A GREAT "GREEN" ART PROJECT FOR SCHOOLS AND COMMUNITY GROUPS
IN THE NEWS
Getting in the news is as important as the project itself. Why for a number of reasons but one of the reasons is to get the word out about your project and to find possible additional support for it. It also helps the community involved in the project take even more possession of their creation and their community. There is something psychological that happens when one reads the paper about their community and about making something that will help beautify their school, church, town or city.
From owner of Red Brick Gallery, LLC
David Heatwole's upcycled plastic lid mural has become a wonderful asset to the Redbrick Gallery and conversely an asset to the downtown historic district. Interest in the mural has continued to grow from it's original strong reception. People stop to inspect it and wonder at the amount of lids in the mural. The beauty they find in each individual lid compares quite favorably to the image of Vincent van Gogh's self portrait that is seen from a distance. Not only do they take photographs of the mural itself but they stand in front of it and hold their children up to be photographed with it. Many people have stopped to view the mural and then to visit the gallery. A New York Times journalist, David Johnston, and his family visited Martinsburg and was drawn tot he gallery because of the van Gogh portrait. Students from the local high schools, as well as, Shepherd University regularly visit the gallery because of class assignments. These visitors have increased since the installation of the mural. Many tell me their teachers have told them specifically to see the mural and then write a report on it. Regardless of where I am when people know that I own the gallery they always want to talk about the mural. It is an absolute joy to have the mural on my building. - Doreane Conrad, owner Redbrick Gallery, LLC
Testimonials from participating students
After the projects were completed students and educators were asked a series of questions about the projects. The Following are comments from participating students.
Do you feel like the projects inspired you?
"Yea, it was a new way of looking at environmentally Friendly Art."
"Yes, I really liked the recycled caps idea, it gives a good message about recycling."
Did the project help unite students to one another? to adults?
"Yes, the whole school lent a hand in making the project. It was an awesome experience."
"Yes, everyone had to work together to get the projects finished. You had to trust the other people working on the project."
What did you learn by working on the Masterpiece Art Kits? Were the kits a good tool for teaching?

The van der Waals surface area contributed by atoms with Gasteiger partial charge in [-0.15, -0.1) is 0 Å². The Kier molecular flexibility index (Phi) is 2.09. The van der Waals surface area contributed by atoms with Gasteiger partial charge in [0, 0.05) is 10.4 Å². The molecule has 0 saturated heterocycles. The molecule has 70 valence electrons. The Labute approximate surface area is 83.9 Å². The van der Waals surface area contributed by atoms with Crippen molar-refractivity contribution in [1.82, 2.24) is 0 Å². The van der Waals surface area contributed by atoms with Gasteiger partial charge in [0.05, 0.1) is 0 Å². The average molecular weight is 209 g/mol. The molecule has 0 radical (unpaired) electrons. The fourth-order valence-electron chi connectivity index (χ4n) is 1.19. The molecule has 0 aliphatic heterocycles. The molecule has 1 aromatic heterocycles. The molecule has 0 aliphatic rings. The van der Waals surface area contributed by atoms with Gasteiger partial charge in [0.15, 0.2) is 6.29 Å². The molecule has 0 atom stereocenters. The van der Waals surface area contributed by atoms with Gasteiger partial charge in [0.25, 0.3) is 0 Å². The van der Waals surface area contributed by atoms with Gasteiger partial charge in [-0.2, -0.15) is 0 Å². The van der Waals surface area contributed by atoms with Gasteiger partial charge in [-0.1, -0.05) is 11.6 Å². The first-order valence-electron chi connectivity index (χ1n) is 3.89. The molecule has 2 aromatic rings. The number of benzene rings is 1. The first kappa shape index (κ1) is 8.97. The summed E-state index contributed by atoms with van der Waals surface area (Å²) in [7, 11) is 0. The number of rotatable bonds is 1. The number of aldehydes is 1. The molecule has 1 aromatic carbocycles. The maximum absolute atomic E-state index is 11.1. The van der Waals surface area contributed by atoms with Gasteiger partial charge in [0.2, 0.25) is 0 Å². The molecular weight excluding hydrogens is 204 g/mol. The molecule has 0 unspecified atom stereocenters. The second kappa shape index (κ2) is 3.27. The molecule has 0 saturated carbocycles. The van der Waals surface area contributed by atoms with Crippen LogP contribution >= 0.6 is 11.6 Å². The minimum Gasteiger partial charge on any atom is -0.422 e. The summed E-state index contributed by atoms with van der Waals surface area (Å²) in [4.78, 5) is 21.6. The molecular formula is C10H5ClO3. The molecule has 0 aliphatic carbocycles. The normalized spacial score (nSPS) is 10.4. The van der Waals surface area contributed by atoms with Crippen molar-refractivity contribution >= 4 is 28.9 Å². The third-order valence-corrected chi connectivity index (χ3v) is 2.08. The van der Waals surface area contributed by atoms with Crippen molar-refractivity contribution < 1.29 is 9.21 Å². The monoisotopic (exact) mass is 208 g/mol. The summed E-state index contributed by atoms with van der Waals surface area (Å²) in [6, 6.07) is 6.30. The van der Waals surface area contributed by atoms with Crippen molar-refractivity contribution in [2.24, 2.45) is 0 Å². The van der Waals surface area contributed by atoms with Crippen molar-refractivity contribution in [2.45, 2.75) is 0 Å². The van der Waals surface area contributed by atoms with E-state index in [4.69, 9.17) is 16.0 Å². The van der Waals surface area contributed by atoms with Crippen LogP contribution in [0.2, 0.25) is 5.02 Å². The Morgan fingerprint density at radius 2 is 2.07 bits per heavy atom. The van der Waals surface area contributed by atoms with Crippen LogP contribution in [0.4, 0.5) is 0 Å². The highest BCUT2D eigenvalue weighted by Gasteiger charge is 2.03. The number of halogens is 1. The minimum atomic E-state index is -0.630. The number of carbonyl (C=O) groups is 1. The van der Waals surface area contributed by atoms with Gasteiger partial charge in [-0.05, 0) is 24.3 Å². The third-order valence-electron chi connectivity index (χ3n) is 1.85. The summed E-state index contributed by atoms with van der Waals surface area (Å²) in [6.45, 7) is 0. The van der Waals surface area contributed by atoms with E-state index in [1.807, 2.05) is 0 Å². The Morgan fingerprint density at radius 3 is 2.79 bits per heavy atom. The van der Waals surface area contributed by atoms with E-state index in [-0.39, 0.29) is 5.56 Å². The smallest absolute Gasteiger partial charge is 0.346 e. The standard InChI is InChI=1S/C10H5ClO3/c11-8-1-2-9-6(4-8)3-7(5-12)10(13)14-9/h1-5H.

"There are lots of different art mediums. They were a good teaching tool they taught us about a different medium and that art can be big!"
"I think the kits are a great way of introducing fine art tools into a school setting."
"I wouldn't say teaching. I would say a guide. But as a guide it was excellent!"
The following was from Ms. Jennifer Squires, the primary educator involved and the project leader:
Would you recommend one of the Masterpiece Art Kits to other high schools or junior high? Ms. Squires: "Yes"
Approximately how many students worked on the projects? Ms. Squires: "The Entire School (1600 students) collected caps, All of my students (150) helped wash, sort, dry, clean glue off of the caps. 20-30 students worked on the mural making, 5-10 students helped with installation process."
Do You feel this was a successful project for your students? For your school? Ms. Squires: "This project was a huge hit with all students - even if they were not directly involved, they were asking all semester in the hallway - 'What is it?' The administrative staff and teachers also live the murals we have gotten many compliments on them."
What did the students learn by working on the Masterpiece Art Kits? Were the kits a good tool for teaching? Ms. Squires: "Students directly involved learned teamwork and job delegation. They also learned how to set attainable goals (today we need to finish this much, etc.) in order to reach the overall deadline. They learned about optical mixing , and about pointillism. Also, they learned that you really truly could make art out of anything. All year, I had kids telling me - "I saw the best color bottle cap on ____(fill in the product)."
Do you feel like the projects inspired the participants? Ms. Squires: "Yes the students who were directly involved were very excited about the project. Almost all of the work was completed after school hours and on Saturdays; this shows the dedication that the students felt. We spent 60-70 hours after school on this project; they would not have worked this hard of they were not inspired."
How did the developer of the project (David Heatwole) do helping with the project? Ms. Squires: "David was very accessible to the group during the creation of the murals. I sent him pictures of our progress, and he responded quickly with feedback, instructions, and general support. David's help during the installation process was crucial. The murals would not be hanging up right now if he hadn't come in to help us with that part of the project."
Here are some other facts as stated from the teacher to the organization that gave them a grant to help purchase their kits.
"The artworks selected for this project were "The Son of Man" by Belgian Surrealist Rene Magritte, and "Basket of Apples" by Paul Cezanne. These works were selected because they both include apples, and Musselman High School is "The Home of the Apple."
"Members of the National Art Honor Society (NAHS) helped raise funds for supplies by face painting at local events and at home football games, they also took family portraits for faculty and staff of Musselman High School at Christmas."
We are Social
Follow along as David Heatwole shares his creativity.